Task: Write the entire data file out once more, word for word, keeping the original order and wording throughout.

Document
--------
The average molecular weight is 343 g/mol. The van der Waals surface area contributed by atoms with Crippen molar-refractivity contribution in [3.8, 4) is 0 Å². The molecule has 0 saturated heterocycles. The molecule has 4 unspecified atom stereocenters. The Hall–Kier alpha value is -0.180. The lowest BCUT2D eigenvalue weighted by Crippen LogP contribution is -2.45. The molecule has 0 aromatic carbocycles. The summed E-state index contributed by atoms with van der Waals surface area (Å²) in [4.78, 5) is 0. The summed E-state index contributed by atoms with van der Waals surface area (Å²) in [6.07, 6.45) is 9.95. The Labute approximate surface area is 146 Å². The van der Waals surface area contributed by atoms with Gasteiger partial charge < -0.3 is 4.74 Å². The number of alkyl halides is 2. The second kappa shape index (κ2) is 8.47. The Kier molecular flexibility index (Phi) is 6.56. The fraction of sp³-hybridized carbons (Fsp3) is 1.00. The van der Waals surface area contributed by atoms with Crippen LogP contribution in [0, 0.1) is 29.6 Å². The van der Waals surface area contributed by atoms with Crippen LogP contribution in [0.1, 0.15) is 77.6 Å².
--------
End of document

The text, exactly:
The average molecular weight is 343 g/mol. The van der Waals surface area contributed by atoms with Crippen molar-refractivity contribution in [3.8, 4) is 0 Å². The molecule has 0 saturated heterocycles. The molecule has 4 unspecified atom stereocenters. The Hall–Kier alpha value is -0.180. The lowest BCUT2D eigenvalue weighted by Crippen LogP contribution is -2.45. The molecule has 0 aromatic carbocycles. The summed E-state index contributed by atoms with van der Waals surface area (Å²) in [4.78, 5) is 0. The summed E-state index contributed by atoms with van der Waals surface area (Å²) in [6.07, 6.45) is 9.95. The Labute approximate surface area is 146 Å². The van der Waals surface area contributed by atoms with Gasteiger partial charge < -0.3 is 4.74 Å². The number of alkyl halides is 2. The second kappa shape index (κ2) is 8.47. The Kier molecular flexibility index (Phi) is 6.56. The fraction of sp³-hybridized carbons (Fsp3) is 1.00. The van der Waals surface area contributed by atoms with Crippen LogP contribution in [0, 0.1) is 29.6 Å². The van der Waals surface area contributed by atoms with Crippen LogP contribution in [0.1, 0.15) is 77.6 Å².